Book Review: From Camp to City

From Camp to City: Refugee Camps of the Western Sahara edited by Manuel Herz, published by Lars Müller Publishers, 2012. Hardcover, 512 pages. (Amazon)

On page 185 of this excellent analysis of the refugee camps of the Sahrawi Arab Democratic Republic (SADR) in western Algeria, Mohamed Lamine, mayor of the El Aaiún camp says: "The definition of 'city' cannot be used for the camps." This statement is born of the fact that residents of El Aaiún and the five other refugee camps still utilize tents for many of their structures, but also because they see the camps as a temporary condition until they can return to the occupied Western Sahara. So stating that the camps are not cities is a political statement, yet for architect Manuel Herz and the ETH Studio Basel, headed by Jacques Herzog and Pierre de Meuron, the camps exhibit a number of urban traits that align them closer to cities, and are therefore worth studying.

This heavily illustrated book carefully documents ETH's analysis of the camps that were formed since the nomadic Sahwari population was displaced from Western Sahara by Morocco in the mid-1970s. A history of this conflict, the Western Sahara in earlier times, and of refugees around the world make up the first two chapters of the book. Here is where we start to see why the SADR refugee camps are worthy of study. Yes, it has been over 30 years since the Sahwaris have been living under conditions much different than they did traditionally (now sedentary and away from the coast), but the refugees are in a unique political situation because they administer their own schools and hospitals, have their own police force, and can monitor who is admitted to the camps. This situation is unlike camps elsewhere, where the host country controls these areas and removes most choice and control from refugees. This situation can also be seen as the main ingredients for urbanization, even as Mohamed Lamine and others don't wish to see it that way.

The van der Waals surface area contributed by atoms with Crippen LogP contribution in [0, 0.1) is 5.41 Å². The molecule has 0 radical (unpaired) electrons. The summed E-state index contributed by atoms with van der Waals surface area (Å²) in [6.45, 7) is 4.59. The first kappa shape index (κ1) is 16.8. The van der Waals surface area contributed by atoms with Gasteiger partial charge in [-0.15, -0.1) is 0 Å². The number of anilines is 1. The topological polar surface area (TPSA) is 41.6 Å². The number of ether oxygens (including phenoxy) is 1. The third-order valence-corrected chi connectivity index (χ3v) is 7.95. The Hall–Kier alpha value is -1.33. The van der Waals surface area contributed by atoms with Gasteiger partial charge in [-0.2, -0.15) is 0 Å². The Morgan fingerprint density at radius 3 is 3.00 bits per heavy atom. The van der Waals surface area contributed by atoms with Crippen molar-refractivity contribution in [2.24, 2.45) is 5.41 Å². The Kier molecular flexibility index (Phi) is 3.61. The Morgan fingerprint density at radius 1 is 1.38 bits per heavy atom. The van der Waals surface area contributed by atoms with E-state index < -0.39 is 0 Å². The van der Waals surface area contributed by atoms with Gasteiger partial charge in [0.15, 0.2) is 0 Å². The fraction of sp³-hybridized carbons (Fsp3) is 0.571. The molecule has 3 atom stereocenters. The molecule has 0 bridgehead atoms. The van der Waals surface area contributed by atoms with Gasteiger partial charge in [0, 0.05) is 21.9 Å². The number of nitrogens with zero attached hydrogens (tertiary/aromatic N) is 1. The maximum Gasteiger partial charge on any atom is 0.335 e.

After a chapter on the planning of the camps of the Western Sahara, the book delves into the social aspects of Rabouni, Smara, El Aaiún, Awserd, Dakhla, and 27 February, what most of its 512 pages covers. These chapters, in the order of the book, are living, administration, moving and communication, commerce and work, health and education, and recreation and leisure. These areas are fairly logical and can find parallels in the built environment (living=houses, health=clinics and hospitals, education=schools, etc.), but the analysis has less to do with architectural design than with urban morphology and the meaning embodied in what is built and how. Those expecting to see examples of departures from the norms of refugee camps will be disappointed (unless read and examined closely, the buildings have a tendency to blur together into a sandy whole), but those wishing to learn about the place and what it says will be greatly rewarded.

Most of the documentation veers between two extremes: aerial photographs overlaid with markings to highlight certain things described in the text, and on-the-ground photographs—lots of them. There is very little visual information between these two poles, and that is a good thing, for therefore the book does not rely on abstract diagrams; it is a mix of top-down and bottom-up visuals that strike a good balance. This also means that the book reveals, when seen from above, how the camps have changed into cities (showing where camps have grown, where buildings have clustered together, and where certain types of buildings can be found); and it shows through the photos how people live (what a shop interior looks like, how goats are herded, how schools are set up, etc.). The back and forth between the two is a defining characteristic of the book and part of what makes it so successful—combined with the highly readable text—at conveying information about a place that would otherwise be overlooked.